Georges Seurat (1859–1891), Poseuses (1886-8)

Poseuse debout, de face (1886)

All painting is a form of optical illusion, but pointillism, the technique Seurat pioneered in the 1880s, aims to deconstruct the act of seeing itself. He was keenly interested in how the eye interprets colour, and drawn to the theories of the chemist Michel Eugène Chevreul. Chevreul explored the workings of colour after he became director of the historic Gobelins tapestry factory in 1824.

He observed that two colours, when placed near to one another, would look like a third colour when viewed from a distance, and called the effect ‘simultaneous contrast’.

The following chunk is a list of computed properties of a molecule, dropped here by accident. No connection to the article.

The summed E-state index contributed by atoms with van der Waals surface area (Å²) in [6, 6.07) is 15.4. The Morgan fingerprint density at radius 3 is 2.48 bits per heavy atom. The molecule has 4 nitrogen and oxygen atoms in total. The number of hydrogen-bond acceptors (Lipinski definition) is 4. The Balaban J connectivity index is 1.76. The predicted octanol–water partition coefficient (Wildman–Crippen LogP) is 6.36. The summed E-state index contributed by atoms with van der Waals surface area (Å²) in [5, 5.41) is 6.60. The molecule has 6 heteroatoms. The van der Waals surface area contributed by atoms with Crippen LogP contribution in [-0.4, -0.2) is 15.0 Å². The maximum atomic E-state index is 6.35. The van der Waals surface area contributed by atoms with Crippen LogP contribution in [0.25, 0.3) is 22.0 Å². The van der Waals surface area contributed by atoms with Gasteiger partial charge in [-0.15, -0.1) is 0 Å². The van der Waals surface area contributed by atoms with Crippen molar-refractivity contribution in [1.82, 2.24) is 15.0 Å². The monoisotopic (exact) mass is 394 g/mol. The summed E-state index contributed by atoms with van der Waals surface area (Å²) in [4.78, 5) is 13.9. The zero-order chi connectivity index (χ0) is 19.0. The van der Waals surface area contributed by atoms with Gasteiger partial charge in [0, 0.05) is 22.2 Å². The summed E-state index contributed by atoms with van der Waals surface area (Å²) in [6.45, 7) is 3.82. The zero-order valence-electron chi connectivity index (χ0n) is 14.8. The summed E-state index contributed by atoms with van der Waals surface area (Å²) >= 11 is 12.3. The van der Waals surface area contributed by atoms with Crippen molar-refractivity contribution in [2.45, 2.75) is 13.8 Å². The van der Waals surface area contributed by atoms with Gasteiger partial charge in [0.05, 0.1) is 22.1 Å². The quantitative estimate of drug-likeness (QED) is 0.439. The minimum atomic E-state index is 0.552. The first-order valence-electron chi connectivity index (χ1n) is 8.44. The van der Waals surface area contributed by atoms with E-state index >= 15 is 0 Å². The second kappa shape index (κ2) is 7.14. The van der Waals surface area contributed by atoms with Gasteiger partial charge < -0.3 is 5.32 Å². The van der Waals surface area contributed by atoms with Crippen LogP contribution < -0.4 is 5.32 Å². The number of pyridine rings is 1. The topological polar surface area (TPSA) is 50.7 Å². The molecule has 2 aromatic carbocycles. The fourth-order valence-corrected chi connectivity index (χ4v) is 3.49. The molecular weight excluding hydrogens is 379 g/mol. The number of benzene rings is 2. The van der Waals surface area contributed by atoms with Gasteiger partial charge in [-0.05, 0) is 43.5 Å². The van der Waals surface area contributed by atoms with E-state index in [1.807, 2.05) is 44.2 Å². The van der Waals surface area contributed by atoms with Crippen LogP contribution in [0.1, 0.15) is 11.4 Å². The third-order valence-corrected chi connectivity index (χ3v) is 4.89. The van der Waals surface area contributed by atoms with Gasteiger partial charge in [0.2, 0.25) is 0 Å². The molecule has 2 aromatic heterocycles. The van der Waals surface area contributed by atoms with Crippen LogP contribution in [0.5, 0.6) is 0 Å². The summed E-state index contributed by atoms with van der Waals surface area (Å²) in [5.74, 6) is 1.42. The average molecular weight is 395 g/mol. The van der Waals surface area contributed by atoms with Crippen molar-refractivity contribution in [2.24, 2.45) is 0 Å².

Chevreul advised painters to incorporate such colour contrasts into their work, referring to its affect as ‘harmony’; Seurat was interested in the way it evoked emotion. This visual manifestation of emotion as a sense of blurred vibration, is part of what makes his works so captivating. His Poseuse debout, de face (1886), serves as illustration in this argument. See how the particulate blue light floats in front of the model’s body, colouring her skin, but also catching her up in a swirl of atmosphere, a little cyclone of vibrating beingness. Although the model stands in a studio, the colourful aura reminds one of the air on a beach at dusk, when one can almost see the negative ions shimmer, all forms revealed as a swarm of atoms, electric.

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